After attracting awe by donning a stylish dress to the Crimson Tide’s 2008 game against Clemson, University of Alabama grad Shena Birdsong realized that there were few boutiques catering to the tradition of wearing snazzy formal attire to football games. After setting up shop in 2009, Birdsong began selling cute houndstooth and crimson dresses to the Alabama faithful. Her wares proved popular, even among rivals, and she quickly expanded her collection to serve fans of fellow SEC members Auburn, LSU, Georgia, and Florida. Earning the praises of the Huntsville Times and WVUA, Gameday Girl Stuff’s collection of scarves, dresses, boots, and accessories is specifically designed for showing off at the stadium on autumn Saturdays and cutting a stylish figure in the off-season. Alumni proudly show their colors with orange-and-blue clutches and winter coats of red and black, or dress their up-and-coming fans in collegiate-color onesies and booties that ensure that a child’s first words will be “offense wins games, but defense wins championships."
The golfing gurus at Edwin Watts Golf Academy diagnose and correct their students' poor swing and putting habits in an effort to help them improve their shots and lower their scores. In one-on-one swing-analysis sessions, students learn a repeatable swing that eliminates tendencies they may have to slice, hook, push, or pull the ball. A special laser attaches to the end of the player's club and tracks the swing path while JC Video swing-analysis software records the session from two separate angles, lest analysis be thrown off by only looking at the golfer's good side. Putting analysis employs Tomi technology to measure eight separate parameters of the putting stroke, from clubhead orientation at address to swing path and tempo. After swing and putting lessons, students may access the recordings on a password-protected website, so they can forward videos to friends or sports-documentary filmmakers.
Auburn and Alabama gear fills Campus Spirit's local shops, flooding the racks and shelves with hues of crimson, burnt orange, and navy blue. The Campus Spirit team helps keep fans ready throughout the year with merchandise celebrating the Auburn Tigers—who won the National Football Championships in 1957 and 2010—and the Alabama Crimson Tide—who began their strong-playing history in 1892 by winning 56–0 in their very first game. The schools' logos can be found throughout the store on tailgating gear, clothing, and even housewares such as oven mitts to wear when baking homemade footballs. Campus Spirit carries Auburn and Alabama gear at locations in The Summit in Vestavia and the Alabaster Colonial Promenade—two open-air shopping centers with merchants including Banana Republic, GapKids, LongHorn Steakhouse, Target, and Starbucks.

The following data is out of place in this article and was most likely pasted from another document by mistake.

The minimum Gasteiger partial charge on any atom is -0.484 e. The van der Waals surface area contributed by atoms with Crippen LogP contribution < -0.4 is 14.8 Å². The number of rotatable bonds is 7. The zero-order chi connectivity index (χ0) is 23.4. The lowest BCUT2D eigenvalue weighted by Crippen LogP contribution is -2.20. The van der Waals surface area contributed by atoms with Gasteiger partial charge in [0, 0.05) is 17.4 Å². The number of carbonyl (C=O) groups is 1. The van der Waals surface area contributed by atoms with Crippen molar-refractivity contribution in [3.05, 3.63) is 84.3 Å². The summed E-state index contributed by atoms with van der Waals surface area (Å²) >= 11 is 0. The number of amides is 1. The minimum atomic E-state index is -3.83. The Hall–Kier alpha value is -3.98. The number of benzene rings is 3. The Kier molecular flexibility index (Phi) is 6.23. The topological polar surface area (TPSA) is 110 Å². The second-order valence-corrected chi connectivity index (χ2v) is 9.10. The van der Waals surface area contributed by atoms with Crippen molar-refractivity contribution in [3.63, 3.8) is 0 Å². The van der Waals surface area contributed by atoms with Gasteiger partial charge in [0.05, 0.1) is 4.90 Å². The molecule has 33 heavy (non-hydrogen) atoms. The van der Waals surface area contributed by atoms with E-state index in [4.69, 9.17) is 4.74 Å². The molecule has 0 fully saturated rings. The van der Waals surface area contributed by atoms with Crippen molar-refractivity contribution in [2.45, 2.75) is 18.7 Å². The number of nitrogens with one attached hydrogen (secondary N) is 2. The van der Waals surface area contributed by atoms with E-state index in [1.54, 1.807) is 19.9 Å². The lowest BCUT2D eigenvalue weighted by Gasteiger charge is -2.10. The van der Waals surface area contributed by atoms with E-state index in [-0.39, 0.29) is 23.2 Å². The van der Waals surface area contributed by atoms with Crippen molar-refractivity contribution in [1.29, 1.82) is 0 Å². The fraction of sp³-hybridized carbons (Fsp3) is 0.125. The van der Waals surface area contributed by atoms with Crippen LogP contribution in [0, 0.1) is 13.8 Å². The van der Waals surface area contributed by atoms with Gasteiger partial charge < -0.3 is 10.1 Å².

When the founders of Yellowhammer Limited were deciding on a logo to embody the spirit of Alabama, they chose one of the state’s most storied residents: the yellowhammer. Selected as the state bird in 1927, its Alabama history goes back more than 50 years to the Civil War, when troops referred to as “yellowhammers” adopted uniforms and garish feather boas reminiscent of the chipper, yellow-headed bird. More than a century later, the feathered creature still represents state pride as a major component of the University of Alabama’s “Rammer Jammer” cheer.
Yellowhammer Limited continues this long tradition of Alabama pride with quality menswear that prominently features the yellowhammer logo. The online retailer sells both casual and work attire with a selection of polo shirts, button-down oxfords, and T-shirts.
As national publishing powerhouse Fergus Media's most recent brainchild, B-Metro monthly magazine delivers articles on the best of the Birmingham metro areas' vibrant culture both in print and online. Readers immerse themselves in B-Metro's monthly coverage of the area's culturally significant people and places, discovering communities and local hotspots they wouldn't otherwise stumble upon. The magazine's writers broaden readers' horizons on the latest fashions, news, and uplifting local icons, encouraging readers to get involved in the local nuances that make Birmingham noteworthy.
Since 1961, Birmingham magazine has celebrated the community it’s named for with stories about local food, style, health, and arts tucked within its glossy pages. The lifestyle magazine's staff strives to fill each monthly issue with the city's important places, people, and issues, capturing local culture and offering a guidebook to Birmingham's best. As they flip through the pages of the magazine, which was redesigned in 2012, readers might find stories of local volunteers helping their communities or scoops on local breweries.